07-07-2012, 08:27 AM
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Continued from:

At first I cleaned the razor with baking soda and vinegar to remove dirt gently, then I moved to a first immersion in Baking Soda, Hot Water and Aluminum Foil to allow the oxidation to release the sulfur from the Silver and onto the Aluminum Foil.

The following process explanation is excerpted from this website:

"When silver tarnishes, it combines with sulfur and forms silver sulfide. Silver sulfide is black. When a thin coating of silver sulfide forms on the surface of silver, it darkens the silver. The silver can be returned to its former luster by removing the silver sulfide coating from the surface. There are two ways to remove the coating of silver sulfide. One way is to remove the silver sulfide from the surface. The other is to reverse the chemical reaction and turn silver sulfide back into silver. In the first method, some silver is removed in the process of polishing. In the second, the silver remains in place. Polishes that contain an abrasive shine the silver by rubbing off the silver sulfide and some of the silver along with it. Another kind of tarnish remover dissolves the silver sulfide in a liquid. These polishes are used by dipping the silver into the liquid, or by rubbing the liquid on with a cloth and washing it off. These polishes also remove some of the silver. The tarnish-removal method used in this experiment uses a chemical reaction to convert the silver sulfide back into silver. This does not remove any of the silver. Many metals in addition to silver form compounds with sulfur. Some of them have a greater affinity for sulfur than silver does. Aluminum is such a metal. In this experiment, the silver sulfide reacts with aluminum. In the reaction, sulfur atoms are transferred from silver to aluminum, freeing the silver metal and forming aluminum sulfide. Chemists represent this reaction with a chemical equation:

3 Ag2S + 2 Al [IMG] 6 Ag + Al2S3

Silver sulfide and aluminum "gives you" silver and aluminum sulfide.

The reaction between silver sulfide and aluminum takes place when the two are in contact while they are immersed in a baking soda solution. The reaction is faster when the solution is warm. The solution carries the sulfur from the silver to the aluminum. The aluminum sulfide may adhere to the aluminum foil, or it may form tiny, pale yellow flakes in the bottom of the pan. The silver and aluminum must be in contact with each other, because a small electric current flows between them during the reaction. This type of reaction, which involves an electric current, is called an electrochemical reaction. Reactions of this type are used in batteries to produce electricity."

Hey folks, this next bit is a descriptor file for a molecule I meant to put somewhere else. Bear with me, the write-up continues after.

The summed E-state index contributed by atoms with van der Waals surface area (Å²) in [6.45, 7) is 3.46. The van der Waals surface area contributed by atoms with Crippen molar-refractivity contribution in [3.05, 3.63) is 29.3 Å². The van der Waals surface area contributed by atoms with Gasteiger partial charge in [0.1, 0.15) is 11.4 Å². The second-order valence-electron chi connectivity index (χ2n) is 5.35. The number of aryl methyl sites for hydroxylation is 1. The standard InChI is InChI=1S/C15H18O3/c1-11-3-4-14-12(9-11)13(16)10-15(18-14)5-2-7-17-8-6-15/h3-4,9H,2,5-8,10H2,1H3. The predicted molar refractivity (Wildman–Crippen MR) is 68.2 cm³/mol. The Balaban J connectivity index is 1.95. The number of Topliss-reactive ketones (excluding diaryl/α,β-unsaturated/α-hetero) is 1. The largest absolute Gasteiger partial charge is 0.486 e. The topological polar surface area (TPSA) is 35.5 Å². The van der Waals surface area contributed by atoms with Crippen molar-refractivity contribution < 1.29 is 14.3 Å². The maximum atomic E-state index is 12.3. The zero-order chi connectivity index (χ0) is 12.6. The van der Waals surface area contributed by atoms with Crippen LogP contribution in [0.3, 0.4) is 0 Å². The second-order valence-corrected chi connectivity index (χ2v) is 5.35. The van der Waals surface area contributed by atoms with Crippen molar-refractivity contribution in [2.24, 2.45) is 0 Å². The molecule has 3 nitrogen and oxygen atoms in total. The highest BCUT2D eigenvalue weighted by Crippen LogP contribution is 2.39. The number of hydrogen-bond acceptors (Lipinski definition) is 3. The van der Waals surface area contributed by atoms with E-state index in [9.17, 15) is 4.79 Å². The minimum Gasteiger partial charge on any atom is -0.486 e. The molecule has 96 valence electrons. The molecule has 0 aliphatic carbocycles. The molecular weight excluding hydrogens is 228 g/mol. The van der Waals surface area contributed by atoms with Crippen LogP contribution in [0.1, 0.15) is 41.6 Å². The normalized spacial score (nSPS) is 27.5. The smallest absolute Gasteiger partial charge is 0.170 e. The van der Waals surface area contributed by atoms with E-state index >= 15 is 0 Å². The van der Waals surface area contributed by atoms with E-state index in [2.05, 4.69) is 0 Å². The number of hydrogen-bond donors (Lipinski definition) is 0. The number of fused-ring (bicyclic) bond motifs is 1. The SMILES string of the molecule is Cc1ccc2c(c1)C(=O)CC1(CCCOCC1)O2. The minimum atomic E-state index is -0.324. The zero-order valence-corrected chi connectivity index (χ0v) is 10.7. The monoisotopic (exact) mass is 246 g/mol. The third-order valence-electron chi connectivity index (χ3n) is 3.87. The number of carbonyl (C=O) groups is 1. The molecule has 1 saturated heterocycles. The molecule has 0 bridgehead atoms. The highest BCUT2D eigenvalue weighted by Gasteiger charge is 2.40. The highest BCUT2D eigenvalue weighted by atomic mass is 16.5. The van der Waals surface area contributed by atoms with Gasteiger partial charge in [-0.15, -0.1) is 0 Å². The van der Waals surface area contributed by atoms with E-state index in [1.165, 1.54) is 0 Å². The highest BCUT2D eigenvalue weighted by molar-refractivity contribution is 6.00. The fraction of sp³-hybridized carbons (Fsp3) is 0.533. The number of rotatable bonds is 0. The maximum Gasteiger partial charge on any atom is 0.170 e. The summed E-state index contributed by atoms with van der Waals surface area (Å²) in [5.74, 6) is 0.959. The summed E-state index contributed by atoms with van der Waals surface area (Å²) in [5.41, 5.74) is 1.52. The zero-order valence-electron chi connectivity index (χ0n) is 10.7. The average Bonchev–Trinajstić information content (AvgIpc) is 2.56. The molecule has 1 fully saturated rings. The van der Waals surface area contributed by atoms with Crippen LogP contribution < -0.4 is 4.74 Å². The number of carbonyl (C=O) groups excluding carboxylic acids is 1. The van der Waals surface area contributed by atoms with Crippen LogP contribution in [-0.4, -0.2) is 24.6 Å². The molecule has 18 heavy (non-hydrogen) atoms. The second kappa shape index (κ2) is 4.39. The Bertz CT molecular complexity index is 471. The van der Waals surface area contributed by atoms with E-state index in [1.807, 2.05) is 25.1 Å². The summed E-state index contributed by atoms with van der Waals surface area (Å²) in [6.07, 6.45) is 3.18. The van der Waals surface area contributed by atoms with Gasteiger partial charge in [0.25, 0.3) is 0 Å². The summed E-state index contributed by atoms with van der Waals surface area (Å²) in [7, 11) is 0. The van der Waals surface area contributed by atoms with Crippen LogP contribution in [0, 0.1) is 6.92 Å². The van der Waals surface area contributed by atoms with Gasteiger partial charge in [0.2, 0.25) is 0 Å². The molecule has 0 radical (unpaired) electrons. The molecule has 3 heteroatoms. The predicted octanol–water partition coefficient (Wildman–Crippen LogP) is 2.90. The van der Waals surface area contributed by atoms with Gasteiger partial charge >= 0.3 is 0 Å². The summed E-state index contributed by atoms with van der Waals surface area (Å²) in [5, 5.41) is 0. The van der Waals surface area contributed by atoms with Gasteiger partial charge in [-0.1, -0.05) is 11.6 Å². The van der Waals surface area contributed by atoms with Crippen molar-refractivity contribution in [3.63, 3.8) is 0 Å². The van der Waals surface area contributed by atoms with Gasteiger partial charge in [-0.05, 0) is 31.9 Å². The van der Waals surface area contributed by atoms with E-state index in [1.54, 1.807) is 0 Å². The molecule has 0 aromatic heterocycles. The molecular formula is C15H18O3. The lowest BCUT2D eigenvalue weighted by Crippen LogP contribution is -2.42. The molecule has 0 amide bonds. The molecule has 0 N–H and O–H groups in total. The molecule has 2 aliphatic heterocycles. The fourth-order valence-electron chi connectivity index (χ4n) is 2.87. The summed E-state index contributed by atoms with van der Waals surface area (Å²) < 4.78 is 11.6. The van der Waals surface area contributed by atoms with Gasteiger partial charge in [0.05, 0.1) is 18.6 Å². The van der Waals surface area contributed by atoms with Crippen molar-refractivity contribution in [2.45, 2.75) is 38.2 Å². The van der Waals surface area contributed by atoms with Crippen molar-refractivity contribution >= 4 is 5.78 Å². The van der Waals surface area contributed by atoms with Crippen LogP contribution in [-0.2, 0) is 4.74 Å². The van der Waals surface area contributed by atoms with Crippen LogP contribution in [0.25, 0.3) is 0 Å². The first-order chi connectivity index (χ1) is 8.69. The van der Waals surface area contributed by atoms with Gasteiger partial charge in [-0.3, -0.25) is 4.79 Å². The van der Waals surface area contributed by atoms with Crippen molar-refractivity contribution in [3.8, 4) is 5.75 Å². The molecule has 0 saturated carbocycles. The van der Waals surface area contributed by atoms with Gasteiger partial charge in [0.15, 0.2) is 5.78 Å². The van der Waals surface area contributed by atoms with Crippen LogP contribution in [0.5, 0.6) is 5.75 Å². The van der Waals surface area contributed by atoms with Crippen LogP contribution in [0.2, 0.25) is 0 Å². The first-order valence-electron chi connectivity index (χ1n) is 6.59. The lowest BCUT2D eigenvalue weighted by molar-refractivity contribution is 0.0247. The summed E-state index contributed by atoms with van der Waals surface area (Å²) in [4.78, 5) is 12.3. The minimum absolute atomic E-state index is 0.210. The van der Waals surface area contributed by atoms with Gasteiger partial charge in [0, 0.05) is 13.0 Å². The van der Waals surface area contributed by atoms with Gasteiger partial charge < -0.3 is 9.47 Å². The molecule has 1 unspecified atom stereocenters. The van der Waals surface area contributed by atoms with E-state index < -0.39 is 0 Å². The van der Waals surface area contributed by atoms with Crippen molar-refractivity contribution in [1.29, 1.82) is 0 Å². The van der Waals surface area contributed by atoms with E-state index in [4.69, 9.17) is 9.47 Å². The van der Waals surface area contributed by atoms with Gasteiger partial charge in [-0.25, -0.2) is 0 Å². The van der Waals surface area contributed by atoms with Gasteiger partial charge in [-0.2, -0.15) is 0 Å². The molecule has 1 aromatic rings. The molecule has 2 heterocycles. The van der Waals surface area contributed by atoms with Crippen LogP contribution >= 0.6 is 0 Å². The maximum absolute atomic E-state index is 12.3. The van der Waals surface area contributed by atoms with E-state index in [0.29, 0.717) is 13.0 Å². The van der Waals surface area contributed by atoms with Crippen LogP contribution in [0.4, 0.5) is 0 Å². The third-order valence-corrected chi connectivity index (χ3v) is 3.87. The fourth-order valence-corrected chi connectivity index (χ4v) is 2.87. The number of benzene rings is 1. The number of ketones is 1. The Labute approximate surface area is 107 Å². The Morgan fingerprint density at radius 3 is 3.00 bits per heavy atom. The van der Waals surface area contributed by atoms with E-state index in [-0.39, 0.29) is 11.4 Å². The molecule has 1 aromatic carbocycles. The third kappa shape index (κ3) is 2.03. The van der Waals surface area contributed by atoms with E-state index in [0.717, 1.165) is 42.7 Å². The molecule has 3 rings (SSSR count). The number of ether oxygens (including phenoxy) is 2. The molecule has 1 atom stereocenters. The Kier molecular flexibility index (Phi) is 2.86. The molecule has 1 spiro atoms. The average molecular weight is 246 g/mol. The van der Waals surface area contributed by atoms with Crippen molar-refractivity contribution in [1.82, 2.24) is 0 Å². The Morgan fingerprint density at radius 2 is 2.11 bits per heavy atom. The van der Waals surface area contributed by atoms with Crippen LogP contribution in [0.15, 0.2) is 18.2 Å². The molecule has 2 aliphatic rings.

Here are pictures of the cleaning process where the sulfur is being removed.

[Image: 14417485661_0b2327f1bd_z.jpg]

[Image: 14234194939_d360f0829d_z.jpg]

After a time in the Baking Soda and Aluminum Foil mixture, we will see what is available for the final polishing process.
Here is a view of the razor following the solution cleaning.

[Image: 14419546392_5d8fd82e60_z.jpg]

[Image: 14419703204_34af20d7eb_z.jpg]

Now the razor is ready to be polished because as much Silver that could be restored back to the handle has been restored.
We will discuss polishing in Part #3.

Continued on this thread.


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 10-25-2012, 08:49 PM
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how many times did you have to reapply the solution to completely remove the tarnish?

I only had enough baking soda to let my razor soak twice. I'm going to pick some more up tomorrow and continue doing it until more of the tarnish is gone.

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 10-26-2012, 07:35 AM
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I'm glad someone made a post on this. In most cases, we've found that it can't replace a little polishing, but it can certainly help. We use flitz for just about everything. We used to use MAAS but have found that Flitz is much more forgiving.

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